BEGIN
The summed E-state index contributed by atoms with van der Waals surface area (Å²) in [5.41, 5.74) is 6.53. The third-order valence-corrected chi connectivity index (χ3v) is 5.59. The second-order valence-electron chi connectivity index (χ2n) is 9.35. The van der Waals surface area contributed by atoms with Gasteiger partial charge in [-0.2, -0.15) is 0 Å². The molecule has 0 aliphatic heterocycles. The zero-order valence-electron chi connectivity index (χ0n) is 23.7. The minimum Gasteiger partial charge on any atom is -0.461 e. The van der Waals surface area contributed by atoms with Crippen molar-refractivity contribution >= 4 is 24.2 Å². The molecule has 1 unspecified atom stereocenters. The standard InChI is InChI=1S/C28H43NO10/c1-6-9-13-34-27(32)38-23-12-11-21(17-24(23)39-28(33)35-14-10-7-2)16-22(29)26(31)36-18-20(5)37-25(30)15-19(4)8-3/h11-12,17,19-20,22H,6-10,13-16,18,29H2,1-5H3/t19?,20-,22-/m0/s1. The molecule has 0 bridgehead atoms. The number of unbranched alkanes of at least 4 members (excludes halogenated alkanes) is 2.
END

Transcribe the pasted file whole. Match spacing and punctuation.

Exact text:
The summed E-state index contributed by atoms with van der Waals surface area (Å²) in [5.41, 5.74) is 6.53. The third-order valence-corrected chi connectivity index (χ3v) is 5.59. The second-order valence-electron chi connectivity index (χ2n) is 9.35. The van der Waals surface area contributed by atoms with Gasteiger partial charge in [-0.2, -0.15) is 0 Å². The molecule has 0 aliphatic heterocycles. The zero-order valence-electron chi connectivity index (χ0n) is 23.7. The minimum Gasteiger partial charge on any atom is -0.461 e. The van der Waals surface area contributed by atoms with Crippen molar-refractivity contribution >= 4 is 24.2 Å². The molecule has 1 unspecified atom stereocenters. The standard InChI is InChI=1S/C28H43NO10/c1-6-9-13-34-27(32)38-23-12-11-21(17-24(23)39-28(33)35-14-10-7-2)16-22(29)26(31)36-18-20(5)37-25(30)15-19(4)8-3/h11-12,17,19-20,22H,6-10,13-16,18,29H2,1-5H3/t19?,20-,22-/m0/s1. The molecule has 0 bridgehead atoms. The number of unbranched alkanes of at least 4 members (excludes halogenated alkanes) is 2.